Check your body language or signing from the viewpoint of the child/group:  Video record yourself reading and/or signing a book.  It’s best if you can record yourself at the natural time you read to your students.  Check your posture, the gestures you use, the sentence structure and signs you use.  Turn the sound down and watch the recording. Does the story flow? Are the signs correct?  Does your body language match the tone of the story? See principles of reading to Deaf children in ASL.

Check your engagement level:  With proper permission, record yourself reading to your class or student so their reactions can be seen on the video.  Are they interested? Are they engaged?  Can they hear/see you? How many times are you stopping to quiz the audience?  What kinds of questions are the students posing?  How many times are you interrupted?  An alternative to recording yourself is to ask a trusted colleague to observe you and give positive and constructive feedback. Have a short list of behaviors for the observer to focus upon.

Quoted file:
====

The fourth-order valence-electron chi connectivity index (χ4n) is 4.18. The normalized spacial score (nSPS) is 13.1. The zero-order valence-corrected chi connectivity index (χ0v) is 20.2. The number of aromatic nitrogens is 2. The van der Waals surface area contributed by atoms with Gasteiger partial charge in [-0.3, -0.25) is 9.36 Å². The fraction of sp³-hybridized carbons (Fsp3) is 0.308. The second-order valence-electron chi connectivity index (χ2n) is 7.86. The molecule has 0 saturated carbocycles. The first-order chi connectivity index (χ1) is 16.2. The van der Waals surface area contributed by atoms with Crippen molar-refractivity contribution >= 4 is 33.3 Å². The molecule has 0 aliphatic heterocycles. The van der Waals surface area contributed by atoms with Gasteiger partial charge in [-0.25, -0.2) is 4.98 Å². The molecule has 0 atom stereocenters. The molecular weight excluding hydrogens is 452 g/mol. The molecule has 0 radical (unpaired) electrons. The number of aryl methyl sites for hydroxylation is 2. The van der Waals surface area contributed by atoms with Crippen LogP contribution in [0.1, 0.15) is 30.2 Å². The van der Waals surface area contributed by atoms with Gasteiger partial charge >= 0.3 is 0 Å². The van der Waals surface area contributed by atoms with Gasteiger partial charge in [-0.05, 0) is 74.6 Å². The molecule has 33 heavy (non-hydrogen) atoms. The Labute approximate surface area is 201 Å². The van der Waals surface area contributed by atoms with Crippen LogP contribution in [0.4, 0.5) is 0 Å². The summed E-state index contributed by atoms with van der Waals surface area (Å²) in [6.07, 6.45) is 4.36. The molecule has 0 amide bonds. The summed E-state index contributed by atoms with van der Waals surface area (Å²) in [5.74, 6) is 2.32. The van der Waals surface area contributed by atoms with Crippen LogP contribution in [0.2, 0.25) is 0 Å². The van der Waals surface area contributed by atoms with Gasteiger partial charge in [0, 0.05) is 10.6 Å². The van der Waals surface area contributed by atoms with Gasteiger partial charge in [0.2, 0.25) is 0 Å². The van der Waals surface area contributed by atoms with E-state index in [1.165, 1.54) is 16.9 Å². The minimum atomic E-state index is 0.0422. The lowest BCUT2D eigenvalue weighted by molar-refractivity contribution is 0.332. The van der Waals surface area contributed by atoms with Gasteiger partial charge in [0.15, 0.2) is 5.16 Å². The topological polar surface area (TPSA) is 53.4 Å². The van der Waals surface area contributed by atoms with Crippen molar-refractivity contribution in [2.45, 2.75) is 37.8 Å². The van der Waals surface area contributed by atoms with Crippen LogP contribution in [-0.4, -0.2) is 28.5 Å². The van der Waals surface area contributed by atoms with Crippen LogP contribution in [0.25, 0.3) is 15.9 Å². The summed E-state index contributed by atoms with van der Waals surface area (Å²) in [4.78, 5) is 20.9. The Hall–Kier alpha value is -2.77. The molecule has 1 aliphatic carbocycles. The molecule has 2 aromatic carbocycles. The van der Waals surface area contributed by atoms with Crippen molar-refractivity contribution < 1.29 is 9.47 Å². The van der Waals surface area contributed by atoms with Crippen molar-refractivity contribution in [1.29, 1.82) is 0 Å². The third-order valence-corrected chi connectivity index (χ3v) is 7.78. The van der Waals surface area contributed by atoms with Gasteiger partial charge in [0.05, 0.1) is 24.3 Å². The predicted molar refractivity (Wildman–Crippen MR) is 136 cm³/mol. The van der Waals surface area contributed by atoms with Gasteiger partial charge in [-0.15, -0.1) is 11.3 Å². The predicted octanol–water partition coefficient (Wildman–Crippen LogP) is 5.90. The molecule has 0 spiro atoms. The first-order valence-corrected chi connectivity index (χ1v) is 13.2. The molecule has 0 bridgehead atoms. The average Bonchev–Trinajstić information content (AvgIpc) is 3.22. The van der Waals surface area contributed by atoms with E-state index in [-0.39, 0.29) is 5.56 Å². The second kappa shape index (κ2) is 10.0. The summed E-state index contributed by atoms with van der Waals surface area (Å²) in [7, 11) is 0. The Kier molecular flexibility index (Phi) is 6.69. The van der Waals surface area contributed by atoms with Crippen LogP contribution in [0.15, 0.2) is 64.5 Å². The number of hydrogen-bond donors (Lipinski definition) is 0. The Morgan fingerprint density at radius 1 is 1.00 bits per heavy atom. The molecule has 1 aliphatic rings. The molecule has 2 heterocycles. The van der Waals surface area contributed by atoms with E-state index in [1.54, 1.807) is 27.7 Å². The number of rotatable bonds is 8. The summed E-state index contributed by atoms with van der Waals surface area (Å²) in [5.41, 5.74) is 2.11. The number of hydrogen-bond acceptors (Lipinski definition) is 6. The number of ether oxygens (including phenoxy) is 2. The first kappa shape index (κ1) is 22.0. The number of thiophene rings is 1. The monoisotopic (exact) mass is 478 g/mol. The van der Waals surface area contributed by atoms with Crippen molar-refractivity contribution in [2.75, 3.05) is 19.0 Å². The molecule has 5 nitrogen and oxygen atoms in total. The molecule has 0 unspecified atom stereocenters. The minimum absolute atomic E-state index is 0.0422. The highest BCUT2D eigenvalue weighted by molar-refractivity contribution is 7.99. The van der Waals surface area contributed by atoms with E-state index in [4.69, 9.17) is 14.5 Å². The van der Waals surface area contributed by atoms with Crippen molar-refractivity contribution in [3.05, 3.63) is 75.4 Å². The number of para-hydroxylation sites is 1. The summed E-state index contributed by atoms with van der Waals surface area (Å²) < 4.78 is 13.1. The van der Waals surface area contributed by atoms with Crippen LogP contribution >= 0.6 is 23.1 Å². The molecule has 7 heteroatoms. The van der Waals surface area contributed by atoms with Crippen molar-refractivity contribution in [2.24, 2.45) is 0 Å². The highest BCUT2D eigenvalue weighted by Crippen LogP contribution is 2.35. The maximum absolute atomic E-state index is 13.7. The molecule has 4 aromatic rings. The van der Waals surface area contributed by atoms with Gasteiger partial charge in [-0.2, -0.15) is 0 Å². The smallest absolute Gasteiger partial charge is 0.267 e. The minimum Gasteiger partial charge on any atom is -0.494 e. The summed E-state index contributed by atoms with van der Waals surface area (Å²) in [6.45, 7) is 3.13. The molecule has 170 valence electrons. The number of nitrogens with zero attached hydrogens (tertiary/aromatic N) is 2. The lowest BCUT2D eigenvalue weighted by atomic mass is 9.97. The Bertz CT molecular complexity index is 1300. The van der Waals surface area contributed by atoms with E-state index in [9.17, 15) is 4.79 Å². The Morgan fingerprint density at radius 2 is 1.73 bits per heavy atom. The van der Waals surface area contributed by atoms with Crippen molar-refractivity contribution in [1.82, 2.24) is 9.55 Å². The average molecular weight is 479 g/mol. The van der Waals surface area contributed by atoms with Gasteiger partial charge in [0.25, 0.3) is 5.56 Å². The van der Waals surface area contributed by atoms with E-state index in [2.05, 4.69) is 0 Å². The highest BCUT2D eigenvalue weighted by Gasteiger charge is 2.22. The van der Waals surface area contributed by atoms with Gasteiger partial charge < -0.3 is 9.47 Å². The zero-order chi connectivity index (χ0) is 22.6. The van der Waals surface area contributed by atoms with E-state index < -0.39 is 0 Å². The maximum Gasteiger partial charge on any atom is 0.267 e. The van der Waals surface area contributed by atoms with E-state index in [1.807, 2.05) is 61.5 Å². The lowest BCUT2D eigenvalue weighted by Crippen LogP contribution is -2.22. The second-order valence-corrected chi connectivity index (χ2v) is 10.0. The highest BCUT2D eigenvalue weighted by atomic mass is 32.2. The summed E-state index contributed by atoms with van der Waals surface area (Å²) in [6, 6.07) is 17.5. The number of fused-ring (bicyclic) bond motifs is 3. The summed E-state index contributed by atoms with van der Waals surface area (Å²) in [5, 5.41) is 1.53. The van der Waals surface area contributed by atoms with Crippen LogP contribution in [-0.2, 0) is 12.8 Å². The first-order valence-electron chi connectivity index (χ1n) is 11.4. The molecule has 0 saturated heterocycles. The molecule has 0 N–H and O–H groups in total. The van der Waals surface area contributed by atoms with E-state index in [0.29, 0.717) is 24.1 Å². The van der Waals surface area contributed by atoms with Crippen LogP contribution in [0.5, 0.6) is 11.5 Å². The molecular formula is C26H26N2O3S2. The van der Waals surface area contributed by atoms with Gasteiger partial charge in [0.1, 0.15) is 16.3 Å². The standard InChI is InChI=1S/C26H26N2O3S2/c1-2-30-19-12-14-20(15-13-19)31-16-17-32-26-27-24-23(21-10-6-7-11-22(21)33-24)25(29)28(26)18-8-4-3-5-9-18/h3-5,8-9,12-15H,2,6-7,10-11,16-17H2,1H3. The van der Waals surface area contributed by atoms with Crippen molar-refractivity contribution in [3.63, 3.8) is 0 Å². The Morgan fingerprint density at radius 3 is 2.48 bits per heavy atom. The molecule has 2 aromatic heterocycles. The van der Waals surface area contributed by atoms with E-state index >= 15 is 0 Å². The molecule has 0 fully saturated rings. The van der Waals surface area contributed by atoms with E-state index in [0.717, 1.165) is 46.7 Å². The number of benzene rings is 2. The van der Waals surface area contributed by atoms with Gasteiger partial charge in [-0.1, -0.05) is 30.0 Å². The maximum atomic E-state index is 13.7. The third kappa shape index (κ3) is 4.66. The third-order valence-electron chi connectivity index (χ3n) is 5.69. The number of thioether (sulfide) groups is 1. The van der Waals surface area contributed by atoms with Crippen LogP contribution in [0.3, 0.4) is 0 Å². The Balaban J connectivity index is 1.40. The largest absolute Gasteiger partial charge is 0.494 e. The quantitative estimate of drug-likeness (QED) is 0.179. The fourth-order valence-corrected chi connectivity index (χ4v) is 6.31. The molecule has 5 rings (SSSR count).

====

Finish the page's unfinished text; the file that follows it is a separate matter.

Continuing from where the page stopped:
Telling stories is an art.  With practice it can be done well.  When you think about it, there is a story waiting to be told in every subject area. Reading aloud doesn’t have to be confined to English Language Arts class.  Stories of discovery and invention in science and math, stories of victory and loss in history and sports, stories of imagination and perspective in art, stories of overcoming the odds despite disability, race, gender, and society norms – the list is endless.

I like to close my student sessions with  a story just for fun, allowing the student to choose the book from three or four I’ve brought along.  Most of the time, it’s a positive end to our time and the books are remembered well when/if  they are read again. Whatever the age of the students you serve, I encourage you to read-aloud to them.

Sources:

  • Trelease, J. (2013). The read aloud handbook (7th). Penguin Books.
  • Cole, E.B. & Flexer, C. (2016). Children with hearing loss: developing listening and talking. Plural Publishing.
  • Hart, B. & Risely, T.R. (1995). Meaningful differences in the everyday experience of young American children. Brookes Publishing.